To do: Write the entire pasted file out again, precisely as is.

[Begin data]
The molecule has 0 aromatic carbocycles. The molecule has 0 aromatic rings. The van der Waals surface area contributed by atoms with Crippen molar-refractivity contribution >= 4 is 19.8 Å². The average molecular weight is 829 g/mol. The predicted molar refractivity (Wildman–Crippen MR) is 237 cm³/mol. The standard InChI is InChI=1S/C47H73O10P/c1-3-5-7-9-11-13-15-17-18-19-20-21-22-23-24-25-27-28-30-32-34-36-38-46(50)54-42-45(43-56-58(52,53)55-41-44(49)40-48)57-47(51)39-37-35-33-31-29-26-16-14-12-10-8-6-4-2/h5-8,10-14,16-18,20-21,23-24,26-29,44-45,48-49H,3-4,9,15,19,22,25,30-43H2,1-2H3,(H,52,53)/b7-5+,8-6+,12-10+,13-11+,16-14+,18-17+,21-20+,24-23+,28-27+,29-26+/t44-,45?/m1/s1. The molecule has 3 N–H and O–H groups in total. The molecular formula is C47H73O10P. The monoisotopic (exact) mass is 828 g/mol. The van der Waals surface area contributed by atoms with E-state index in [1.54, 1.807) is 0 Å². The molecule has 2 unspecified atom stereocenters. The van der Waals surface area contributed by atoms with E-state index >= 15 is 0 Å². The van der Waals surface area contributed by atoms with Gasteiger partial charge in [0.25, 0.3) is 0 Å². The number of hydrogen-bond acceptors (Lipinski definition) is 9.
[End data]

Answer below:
The molecule has 0 aromatic carbocycles. The molecule has 0 aromatic rings. The van der Waals surface area contributed by atoms with Crippen molar-refractivity contribution >= 4 is 19.8 Å². The average molecular weight is 829 g/mol. The predicted molar refractivity (Wildman–Crippen MR) is 237 cm³/mol. The standard InChI is InChI=1S/C47H73O10P/c1-3-5-7-9-11-13-15-17-18-19-20-21-22-23-24-25-27-28-30-32-34-36-38-46(50)54-42-45(43-56-58(52,53)55-41-44(49)40-48)57-47(51)39-37-35-33-31-29-26-16-14-12-10-8-6-4-2/h5-8,10-14,16-18,20-21,23-24,26-29,44-45,48-49H,3-4,9,15,19,22,25,30-43H2,1-2H3,(H,52,53)/b7-5+,8-6+,12-10+,13-11+,16-14+,18-17+,21-20+,24-23+,28-27+,29-26+/t44-,45?/m1/s1. The molecule has 3 N–H and O–H groups in total. The molecular formula is C47H73O10P. The monoisotopic (exact) mass is 828 g/mol. The van der Waals surface area contributed by atoms with E-state index in [1.54, 1.807) is 0 Å². The molecule has 2 unspecified atom stereocenters. The van der Waals surface area contributed by atoms with E-state index >= 15 is 0 Å². The van der Waals surface area contributed by atoms with Gasteiger partial charge in [0.25, 0.3) is 0 Å². The number of hydrogen-bond acceptors (Lipinski definition) is 9.